Sergei Bobok AFP | Getty Images

Russia’s blockade of Ukraine’s ports has pushed up global food prices and raised international alarm, as Ukraine is one of the world’s leading grain exporters and its products feed millions of people, especially in the Middle East and Africa.

– Natasha Turak

Nowhere in Kharkiv is safe, says the city’s mayor

No part of Ukraine’s second-largest city, Kharkiv, is safe, its mayor said.

“The Russian aggressors are trying to turn Kharkiv into a sorry city, like the ones they have in Russia,” Igor Terekhov told AFP. “But they won’t succeed. And, as you see, the people of Kharkiv are defending their city, weapons in hand.”

“We have nine districts in the city and all of them are being bombed with different intensity and at different times. So you can’t say anywhere in Kharkiv is safe,” he said.

Rescue teams dig through the rubble of buildings destroyed in nighttime attacks in search of survivors, in the city of Chuhuiv, Kharkiv region, on July 25, 2022, amid Russia’s invasion of Ukraine.

Sergei Bobok AFP | Getty Images

“Yes, it’s safe in the shelters and it’s safe on the subway. But there’s no neighborhood, no place in the city, that can be said to be totally safe.”

By the end of March, about half the city’s population had fled, regional officials said at the time. Russian bombing resumed in force in recent weeks and last week killed at least three people, including a 13-year-old boy, the mayor said. The death toll in the city is estimated to be in the hundreds.

– Natasha Turak

Nord Stream 1 flows into Europe constantly

A container is decorated with a map showing the Nord Stream 2 pipeline, which was expected to deliver Russian gas to European households, at the Lubmin industrial park in northeastern Germany on March 1, 2022.

John Macdougall | Afp | Getty Images

Natural gas flows from Russia to Germany were steady on Thursday, a day after cutting about 20% of their total capacity.

Gazprom said its supply was 42.1 million cubic meters, compared with 42.2 million cubic meters on Wednesday, according to Reuters.

Gazprom has attributed the reduction to maintenance of a turbine along the pipeline, which has been met with disbelief and condemnation in Europe, which says Russia is trying to blackmail nations like Germany. Natural gas prices have risen again due to tight supply.

“Higher gas prices raise costs for businesses and squeeze consumer budgets, leaving them with less money to spend on other goods and services. As a result, we expect the eurozone to enter recession this fall with inflation still elevated,” Barenberg analysts said. in a new research note on Thursday.

—Matt Clinch

UK adviser warns of accidental nuclear escalation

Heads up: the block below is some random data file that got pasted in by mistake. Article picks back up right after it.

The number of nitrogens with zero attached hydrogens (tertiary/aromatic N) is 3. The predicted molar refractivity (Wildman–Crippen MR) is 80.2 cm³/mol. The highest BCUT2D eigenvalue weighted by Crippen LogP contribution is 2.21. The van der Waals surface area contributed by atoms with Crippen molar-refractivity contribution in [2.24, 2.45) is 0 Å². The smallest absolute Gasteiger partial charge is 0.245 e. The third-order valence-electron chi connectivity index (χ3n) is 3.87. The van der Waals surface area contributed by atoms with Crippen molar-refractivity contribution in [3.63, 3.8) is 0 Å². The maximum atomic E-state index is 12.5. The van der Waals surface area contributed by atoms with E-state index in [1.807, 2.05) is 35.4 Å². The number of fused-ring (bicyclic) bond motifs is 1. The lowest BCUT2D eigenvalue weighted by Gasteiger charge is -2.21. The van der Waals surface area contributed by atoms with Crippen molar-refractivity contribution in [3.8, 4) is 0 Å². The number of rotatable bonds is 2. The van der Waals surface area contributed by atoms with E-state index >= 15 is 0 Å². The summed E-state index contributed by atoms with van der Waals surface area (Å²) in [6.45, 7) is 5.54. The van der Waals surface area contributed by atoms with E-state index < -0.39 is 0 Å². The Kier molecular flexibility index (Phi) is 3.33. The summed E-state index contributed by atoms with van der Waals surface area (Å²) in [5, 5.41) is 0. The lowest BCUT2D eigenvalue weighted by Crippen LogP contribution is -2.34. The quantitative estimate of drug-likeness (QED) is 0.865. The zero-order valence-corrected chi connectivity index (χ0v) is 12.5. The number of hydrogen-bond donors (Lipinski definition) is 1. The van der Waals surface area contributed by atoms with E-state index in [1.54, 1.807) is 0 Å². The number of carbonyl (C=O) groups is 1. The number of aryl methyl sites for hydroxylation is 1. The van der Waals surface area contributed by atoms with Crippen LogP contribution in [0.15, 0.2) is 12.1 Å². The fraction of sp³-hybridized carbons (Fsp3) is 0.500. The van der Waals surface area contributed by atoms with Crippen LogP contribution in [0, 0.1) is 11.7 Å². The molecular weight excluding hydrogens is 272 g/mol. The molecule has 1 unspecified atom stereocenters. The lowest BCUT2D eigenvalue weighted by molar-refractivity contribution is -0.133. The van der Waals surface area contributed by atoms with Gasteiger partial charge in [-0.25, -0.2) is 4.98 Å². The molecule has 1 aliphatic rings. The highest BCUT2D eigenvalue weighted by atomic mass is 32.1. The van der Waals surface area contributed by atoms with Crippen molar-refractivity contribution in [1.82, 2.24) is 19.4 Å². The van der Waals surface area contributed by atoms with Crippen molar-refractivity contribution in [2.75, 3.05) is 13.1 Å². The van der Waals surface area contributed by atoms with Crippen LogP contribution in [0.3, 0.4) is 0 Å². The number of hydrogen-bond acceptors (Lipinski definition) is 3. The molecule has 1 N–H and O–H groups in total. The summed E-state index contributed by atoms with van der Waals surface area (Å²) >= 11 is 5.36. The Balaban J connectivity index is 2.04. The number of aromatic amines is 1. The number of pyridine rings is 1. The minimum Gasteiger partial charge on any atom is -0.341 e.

Stephen Lovegrove, the UK’s national security adviser, warned against the accidental escalation of a nuclear war with Russia or China, saying that the global channels of Cold War communication are no longer available.

“The two monolithic Cold War blocs of the USSR and NATO, although not without alarming pitfalls, were able to reach a shared understanding of doctrine that is absent today,” he told the Center for Strategic Studies on Wednesday and US Internationals.

“The doctrine is opaque in Moscow and Beijing, let alone Pyongyang or Tehran.”

He added that during the Cold War, the world benefited from a “series of negotiations and dialogues that improved our understanding of Soviet doctrine and capabilities, and vice versa.”

“That gave us both a higher level of confidence that we wouldn’t miscalculate our way to nuclear war.”

Watch the full video here.

– Matt Clinch

Ukraine’s counteroffensive in Kherson “gains momentum”

A UK intelligence update on Thursday spoke of “gaining momentum” in Ukraine’s attempts to retake the southern city of Kherson from Russian troops.

The city, taken early in the Russian invasion and the most politically significant area occupied by Moscow, is now “virtually cut off” from other occupied Russian territories, Britain’s Ministry of Defense said.

“Theirs [Ukraine] It is very likely that the forces have established a bridgehead south of the Ingulets River, which forms the northern boundary of Russian-held Kherson,” he said.

On Wednesday, Ukraine confirmed it had attacked the Antonivsky Bridge, a key supply route for Russian forces in Kherson.

– Matt Clinch

Ukraine says Russian forces seized second-largest power plant

A monument depicted on the Nikopol embankment in front of the Zaporizhzhia nuclear power plant used by Russian invaders as a site for bombing Nikopol, Dnipropetrovsk region, central Ukraine on July 20, 2022. Russian forces have seized the second power plant Ukraine and Moscow’s biggest move will be to redeploy large numbers of troops to three southern regions, a senior adviser to Ukrainian President Zelenskyy said, according to NBC News.

Dmitry Smolyenko Ukrinform | Getty Images

A senior adviser to Ukrainian President Volodymyr Zelenskyy said Russian forces have seized Ukraine’s second-largest power plant,…